An ACSI report released on Friday, Chasing 1.5°C: The ASX 200 – on the right trajectory?, found that corporate Australia is currently falling behind on its goal to help limit warming to 1.5 degrees, with current emissions reduction commitments seeing a 36 per cent overspend of the ASX 200’s “carbon budget” between 2021 and 2050.
The report added that there is a lack of “concrete and measurable short and medium-term emissions reduction milestones”, even though there are many net zero pledges from listed companies.
“Climate change risks — financial and physical — exist right across the economy. They influence, and will continue to influence, the value of ACSI members’ investments and the retirement outcomes of their beneficiaries,” says ACSI CEO Louise Davidson.
“While we welcome the growing number of net zero ambitions from the ASX 200, ambitions must be made more credible by accounting for all emissions and implementing measurable short and medium-term reductions targets. If we are to meet the 1.5°C target companies cannot leave cutting emissions to the eve of 2050.”
The new research, supported by Climateworks Centre, looked at the climate commitments of 187 companies in the ASX 200. Climateworks Centre found that, while there is a growing corporate ambition towards 1.5°C-aligned net zero targets, ASX 200 target-setting and the overall trajectory are not in line with 1.5 degrees.
“While further climate change is inevitable, decisions made in the next months and years will determine its rate and magnitude. This trajectory, good or bad, will be largely dependent on the pathways adopted now,” Ms Davidson said.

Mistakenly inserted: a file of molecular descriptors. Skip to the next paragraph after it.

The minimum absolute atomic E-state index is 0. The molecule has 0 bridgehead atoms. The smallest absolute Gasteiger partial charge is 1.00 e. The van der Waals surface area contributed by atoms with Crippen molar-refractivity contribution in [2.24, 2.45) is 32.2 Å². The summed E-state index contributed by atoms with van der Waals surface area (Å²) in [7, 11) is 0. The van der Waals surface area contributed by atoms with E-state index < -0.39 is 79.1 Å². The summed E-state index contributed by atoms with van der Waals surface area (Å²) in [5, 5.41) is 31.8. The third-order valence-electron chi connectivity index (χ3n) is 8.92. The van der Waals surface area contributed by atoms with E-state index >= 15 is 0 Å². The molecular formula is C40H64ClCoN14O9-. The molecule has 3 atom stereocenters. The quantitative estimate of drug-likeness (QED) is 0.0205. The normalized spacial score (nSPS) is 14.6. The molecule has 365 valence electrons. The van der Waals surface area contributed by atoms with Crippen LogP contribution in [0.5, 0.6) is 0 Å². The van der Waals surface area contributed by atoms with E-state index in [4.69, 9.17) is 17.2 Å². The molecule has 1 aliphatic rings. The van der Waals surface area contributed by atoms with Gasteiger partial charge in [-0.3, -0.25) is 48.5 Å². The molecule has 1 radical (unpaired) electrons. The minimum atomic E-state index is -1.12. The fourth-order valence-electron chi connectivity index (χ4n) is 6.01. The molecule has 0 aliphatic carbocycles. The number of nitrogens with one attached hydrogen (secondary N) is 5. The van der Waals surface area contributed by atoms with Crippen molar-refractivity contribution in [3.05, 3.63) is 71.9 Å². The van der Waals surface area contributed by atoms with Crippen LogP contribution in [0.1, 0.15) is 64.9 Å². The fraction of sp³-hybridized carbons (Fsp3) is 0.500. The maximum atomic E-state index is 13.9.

The ACSI report also found that 45 per cent of companies have set net zero targets, with 73 per cent of these companies aligning these targets to the 1.5-degree trajectory. However, only 9 per cent of companies have 1.5-degree-aligned net zero targets covering all applicable emissions scopes and 48 per cent of companies have not set any absolute emissions reduction targets.
In July, the ACSI found that 103 companies have either fully or partially aligned their climate disclosures to the Task Force on Climate-related Financial Disclosures (TCFD), compared with just 11 in 2017 when the framework was first introduced.
“Those in highly exposed industries, in particular, have high levels of TCFD adoption, and the index seems on track for two-thirds of companies to adopt TCFD. ACSI believes it’s time TCFD became mandatory for all materially exposed listed companies,” said Ms Davidson.
“This jump in reporting puts Australian companies in good stead as global markets move to mandatory climate reporting.”
This followed ASIC’s warning that proposed global sustainability disclosure standards from the International Sustainability Standards Board, building on the existing Task Force on Climate-Related Financial Disclosures framework, would “inevitably” have an effect on local markets if adopted.